Groton school pilots engineering curriculum for kindergarten
Groton — Amanda Cedeno picks up a curious-looking device — a large popsicle stick taped to a large clothespin that is clipped to a curved sheet of foam.
Asked about it, she replies, "This is foam. It's working. See?" and proceeds to use the device to pick up a bottle cap out of a container of water that also includes cotton balls and metal nuts.
Amanda is only in kindergarten, and already she is learning what engineering means. After the activity, she goes to the carpet and sings with her classmates, "We are engineers, we are engineers, we can solve problems, we are engineers."
On Thursday was the sixth of seven lessons that Catherine Kolnaski Magnet School kindergarten teacher Debbie West taught as part of the kindergarten piloting for the Engineering is Elementary curriculum, which was developed by the Museum of Science in Boston.
The school has been teaching Engineering is Elementary curriculum at higher grades for a few years, but West's class is now one of about 30 in the country — and the only one in Connecticut — piloting the new kindergarten curriculum.
Engineering is Elementary provides pilot teachers with a teacher guide, materials and $200 stipend, curriculum project manager Katy Laguzza said.
West, who has been teaching at Catherine Kolnaski since it opened a decade ago, applied for the competitive pilot program in the spring and heard back in October.
In the hands-on lessons, her students have learned how to define a technology, how different materials curve and fold, and what materials hold up in water.
"Their vocabulary now is amazing," she said. "It's not so much creating a product but getting them to understand the engineering design process."
West said that one student, Michael Arrick, pointed out that a door down the hall wouldn't stay open and said he thinks they could engineer a fix for the problem.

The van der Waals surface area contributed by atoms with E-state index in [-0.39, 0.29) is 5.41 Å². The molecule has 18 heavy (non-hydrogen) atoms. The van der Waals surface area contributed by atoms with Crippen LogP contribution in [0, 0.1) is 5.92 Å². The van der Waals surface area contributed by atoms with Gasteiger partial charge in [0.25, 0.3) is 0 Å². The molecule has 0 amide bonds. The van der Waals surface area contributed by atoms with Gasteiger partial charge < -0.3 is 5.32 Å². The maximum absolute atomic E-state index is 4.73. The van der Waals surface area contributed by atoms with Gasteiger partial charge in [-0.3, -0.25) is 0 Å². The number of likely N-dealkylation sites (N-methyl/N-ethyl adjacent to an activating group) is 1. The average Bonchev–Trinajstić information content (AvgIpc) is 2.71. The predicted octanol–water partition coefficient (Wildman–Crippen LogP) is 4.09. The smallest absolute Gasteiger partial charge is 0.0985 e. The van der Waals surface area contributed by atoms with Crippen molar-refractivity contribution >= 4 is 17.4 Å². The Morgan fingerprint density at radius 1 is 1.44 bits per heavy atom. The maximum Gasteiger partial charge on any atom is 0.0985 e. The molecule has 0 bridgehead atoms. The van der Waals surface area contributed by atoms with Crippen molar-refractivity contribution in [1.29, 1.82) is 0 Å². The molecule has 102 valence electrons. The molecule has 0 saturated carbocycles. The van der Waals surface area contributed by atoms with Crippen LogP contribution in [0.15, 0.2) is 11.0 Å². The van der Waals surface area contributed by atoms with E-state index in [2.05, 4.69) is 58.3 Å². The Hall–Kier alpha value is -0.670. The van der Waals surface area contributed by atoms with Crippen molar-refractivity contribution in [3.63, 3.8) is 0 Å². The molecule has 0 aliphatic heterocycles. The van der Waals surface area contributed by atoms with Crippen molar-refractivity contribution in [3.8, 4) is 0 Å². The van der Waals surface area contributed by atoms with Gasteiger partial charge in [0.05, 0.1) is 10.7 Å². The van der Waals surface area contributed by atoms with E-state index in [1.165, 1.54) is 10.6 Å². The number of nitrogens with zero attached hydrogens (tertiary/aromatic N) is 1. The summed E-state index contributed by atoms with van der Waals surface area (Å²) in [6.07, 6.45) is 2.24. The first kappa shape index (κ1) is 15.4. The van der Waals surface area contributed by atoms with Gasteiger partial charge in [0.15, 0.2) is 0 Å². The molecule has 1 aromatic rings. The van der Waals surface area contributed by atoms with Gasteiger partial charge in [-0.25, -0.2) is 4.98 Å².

Principal Christine Dauphinais said the expansion of the curriculum is helping build a pathway for students as the two middle schools convert to intradistrict magnet schools, one of which will be focused on science, technology, engineering and math, or STEM programs.
Christine Cunningham founded Engineering is Elementary 14 years ago to expose students not only to the natural world but also to the man-made world.
"I like to say that students are born engineers," Cunningham said, adding, "We have this natural proclivity toward problem-solving and designing, but traditionally we haven't supported that in K-12 education."
For kindergarten, Engineering is Elementary is piloting both a trash collectors unit — the one being taught at Catherine Kolnaski — and one about designing a shelter for a dog.
Cunningham expects the curriculum to be released in the summer of 2018.
"All of our engineering activities that we design set a problem in a larger context, because in the real world, you're trying to do something," Cunningham said. "You're trying to design a bridge that spans a particular river, or clean up an oil spill."
Engineering is Elementary curriculum in general is funded by corporations, the National Science Foundation and individual families, Cunningham said. The kindergarten curriculum is funded through reinvesting money from selling its materials for first through fifth grades.
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